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Special Olympics Colorado Athlete Conquers Mountains, Literally and Figuratively

For Hunter Specht, the mountain is his home away from home. For years, he and his family have bonded over their passion for snow sports, especially skiing. But it was when Hunter’s passion for skiing met Special Olympics Colorado that he was truly able to shine.

A small child is skiing.
Hunter has been skiing with his family since he was a small child, but Special Olympics opened him up to new sports opportunities.

While still in high school, some influences in his life recommended that Hunter get involved with Special Olympics before graduating. His mom, Teresa Specht, says it was the “best advice they had ever gotten,” with a sparkling tone in her voice.

The Special Olympics Unified Sports® program at Grandview High School in Aurora, Colorado proved to be incredibly important to the success Hunter has had in sports. His dad, John Specht, says participating in sports through Special Olympics became his “on ramp” to athletics.

Along with alpine skiing, Hunter competes in cycling and bowling, but his favorite Special Olympics activity is whatever he is doing at the moment. Hunter is not the only one who has been impacted by the organization. “It takes a village,” Teresa says about the impact Special Olympics has had on her son and family. “There’s a shining light on Special Olympics that changes lives and makes a difference not only in our community but in the world and we are so grateful.” 

John is a collegiate ski racer turned Special Olympics assistant coach who is at every practice and is qualified to coach at the advanced level. And while Teresa doesn’t have an official title with any of Hunter’s teams, she is at every practice and takes on a support role wherever it is needed. “I ski with them and take pictures and share them with the athletes and their families,” Teresa says. “The same goes for all events and it is joyful to take pictures of all of them and it gives them great joy to see themselves shine.”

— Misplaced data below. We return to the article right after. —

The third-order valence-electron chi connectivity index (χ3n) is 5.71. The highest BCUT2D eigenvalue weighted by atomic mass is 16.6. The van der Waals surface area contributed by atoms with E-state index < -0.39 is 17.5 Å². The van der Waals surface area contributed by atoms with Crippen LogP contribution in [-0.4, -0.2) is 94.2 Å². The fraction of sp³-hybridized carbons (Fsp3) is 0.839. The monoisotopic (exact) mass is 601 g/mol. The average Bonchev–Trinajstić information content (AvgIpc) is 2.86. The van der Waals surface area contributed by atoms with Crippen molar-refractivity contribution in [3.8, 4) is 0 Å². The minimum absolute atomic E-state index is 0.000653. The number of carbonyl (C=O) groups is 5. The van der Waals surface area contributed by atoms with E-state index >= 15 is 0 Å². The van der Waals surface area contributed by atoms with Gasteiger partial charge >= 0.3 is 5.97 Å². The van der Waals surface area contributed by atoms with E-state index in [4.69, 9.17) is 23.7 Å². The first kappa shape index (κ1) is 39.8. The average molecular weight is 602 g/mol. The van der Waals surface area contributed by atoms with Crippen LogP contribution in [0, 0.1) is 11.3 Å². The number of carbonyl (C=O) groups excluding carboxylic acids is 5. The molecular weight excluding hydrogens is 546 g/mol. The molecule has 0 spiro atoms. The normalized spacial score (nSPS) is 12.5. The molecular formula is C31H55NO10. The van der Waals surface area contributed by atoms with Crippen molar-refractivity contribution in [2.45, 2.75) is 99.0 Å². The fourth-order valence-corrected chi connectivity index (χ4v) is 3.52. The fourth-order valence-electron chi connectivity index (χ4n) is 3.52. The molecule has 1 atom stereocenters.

The joy of Special Olympics is a powerful thing. Something the Specht family would need to draw on quite a bit.

On November 10th, 2021, the Specht family was told Hunter had cancer.

A man sits in a chair and looks at the camera. He has an IV in his arm and is a tablet in his lap.
Hunter's battle with cancer affected his entire family, but the Spechts approached it with the same resilience shown by Special Olympics athletes and their families around the world.

“We came back from the Mayo Clinic and five days later he was in serious surgery, so serious he had incisions from ear to ear,” Teresa says. “He came through that like a rockstar with no complaint.” Recovery from reconstructive hair surgery followed just for Hunter to go back into another surgery and a year of amino therapy. All the way through, he demonstrated the resilience that is so characteristic of Special Olympics athletes.

Despite the intense treatments, Hunter continued to be active in Special Olympics sports, pushing himself to be ready for competition. When it came time for the 2022 Special Olympics Colorado State Games, just a year after his diagnosis, his doctor told him what he had been hoping to hear. “The doctor said ‘if you can keep the bandages on your head, I’ll release you for the State Games’ and off Hunter went. He seized the moment and there would be no other place he would rather be,” his mom shares with happiness. “He medaled in every event.”

Today, Hunter is in a maintenance program and doing well, but his diagnosis and treatment affected his whole family. “You learn so much about the individual when they go through a life-threatening event,” says Teresa. “Both of my kids experienced different health ordeals, and it makes me proud to see how Hunter carried himself through the entire journey.”

A Special Olympics athlete races down a snowy mountain on skis.
After overcoming his largest mountain yet, Hunter is happy to be back out on the snowy mountains.

Most recently, Hunter competed at the 2024 Special Olympics Colorado State Winter Games at Copper Mountain, where he once again medaled in every event, bringing home gold medals in giant slalom and slalom.

Despite the ups and downs that life and skiing can bring, Specht has always stayed involved with Special Olympics and stayed actively competing. It didn’t matter what sport it was or what he was going through in his personal life, he always found a way to push through and get to the top of the next mountain.

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